To explain the different functions:

  • project(point,distance,direction) makes a new point from a starting point's position at a set distance, in a set direction (in radians)
  • azimuth(point1,point2) simply returns the azimuth between the points in radians
  • $geometry returns the geometry of the current feature so any function using this as a parameter will use the current feature's position
  • geometry(feature) will return the geometry of a specified feature, which can also be used in other functions
  • get_feature_by_id(layer,feature id) simply returns a certain feature by using its ID, in a specified layer

Adding everything up, the expression:

  • Finds the azimuth between the source and the target
  • Uses that azimuth to project a new point from the source towards the target (the target feature is found using the target_id field) at a specified distance
  • Repeats the two first steps but in reverse, from the target towards the source
  • Makes a line between the two projected points

If you'd like the distance to always remain the same regardless of zoom level, it's only a matter of using variables in the expression. For example, if your symbol measures 10mm, replace the 100 in my expression by 10*@map_scale/1000. This will multiply the 10mm by the map's current scale denominator, then put it in meters. Of course, this only works if the data is projected to meters.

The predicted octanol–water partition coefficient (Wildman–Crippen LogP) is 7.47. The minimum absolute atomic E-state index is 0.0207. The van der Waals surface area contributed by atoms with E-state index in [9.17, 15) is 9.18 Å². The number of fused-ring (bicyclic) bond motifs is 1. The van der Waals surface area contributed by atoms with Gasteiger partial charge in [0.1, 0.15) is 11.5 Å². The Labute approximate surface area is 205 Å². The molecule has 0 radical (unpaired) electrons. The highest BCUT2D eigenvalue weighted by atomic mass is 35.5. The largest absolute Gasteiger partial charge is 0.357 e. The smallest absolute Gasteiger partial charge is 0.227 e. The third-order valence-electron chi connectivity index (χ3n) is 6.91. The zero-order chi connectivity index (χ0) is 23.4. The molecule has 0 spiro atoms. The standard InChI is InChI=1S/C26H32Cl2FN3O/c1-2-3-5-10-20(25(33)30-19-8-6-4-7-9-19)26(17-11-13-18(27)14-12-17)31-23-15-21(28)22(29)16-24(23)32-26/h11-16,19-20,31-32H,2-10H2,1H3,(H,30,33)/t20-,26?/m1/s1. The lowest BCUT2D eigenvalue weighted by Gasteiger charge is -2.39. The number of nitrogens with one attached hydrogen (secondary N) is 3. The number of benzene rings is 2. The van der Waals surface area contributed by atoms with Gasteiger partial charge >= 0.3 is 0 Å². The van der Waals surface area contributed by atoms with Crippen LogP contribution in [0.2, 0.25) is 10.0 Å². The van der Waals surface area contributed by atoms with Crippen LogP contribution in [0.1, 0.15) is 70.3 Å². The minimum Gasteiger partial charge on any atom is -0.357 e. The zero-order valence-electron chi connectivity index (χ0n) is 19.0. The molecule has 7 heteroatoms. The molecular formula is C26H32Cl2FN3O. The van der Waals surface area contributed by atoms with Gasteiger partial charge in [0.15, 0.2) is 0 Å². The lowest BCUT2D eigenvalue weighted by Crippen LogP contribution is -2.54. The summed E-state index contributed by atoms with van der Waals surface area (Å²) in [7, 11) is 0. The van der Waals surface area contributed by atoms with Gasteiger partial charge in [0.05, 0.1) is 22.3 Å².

So now, even if you move a point, the symbology will update without even having to edit any field in your table. The distance between the line and its originating point will also always be 10mm on-screen/on-print.

Here's my result with additional directional arrow on the lines and more points:

enter image description here

  • Thanks. Its hard at this moment for me to fully understand this formula and adjust it for my case so i started to use from simple ones...make_line( project($geometry,0.01,radians("source_azimuth")), project(make_point( "target_longitude", "target_latitude" ),0.01,radians("target_azimuth"))) Now i got some improvement with some gap between centroids of the sites. But faced a new problem. 1) how the distance is measured ? can i change it ? why in your formula 100 means 100 meters and in my 100 will go outside the world. Basically 0.01 is like 100 meters...
    – arturssi
    Feb 14, 2020 at 8:16
  • 2) when i zoom in and out the gaps from sectors are different now... When i zoom in and out the symbols of the sectors have the same size on the screen. Any ideas how to adapt lines like that too ?
    – arturssi
    Feb 14, 2020 at 8:19
  • @arturssi 1) the distance is measured in map units. If your data is in a geographic CRS like EPSG:4326, your units are in degrees while mine are in meters, using a projected system. 2) The geometry generator uses map units, not paper units (i.e. millimeters, like symbology), so the distance will scale when you zoom in and out.
    – Gabriel
    Feb 14, 2020 at 14:39
  • @arturssi I added some clarifications, addressed the distance to the points. Hope it helps!
    – Gabriel
    Feb 14, 2020 at 15:21
  • 1
    yeah, thank you so much. :) i got what i wanted in the end and im happy now! Im new didn't know need to mark the answer... :D marked that!
    – arturssi
    Feb 18, 2020 at 6:40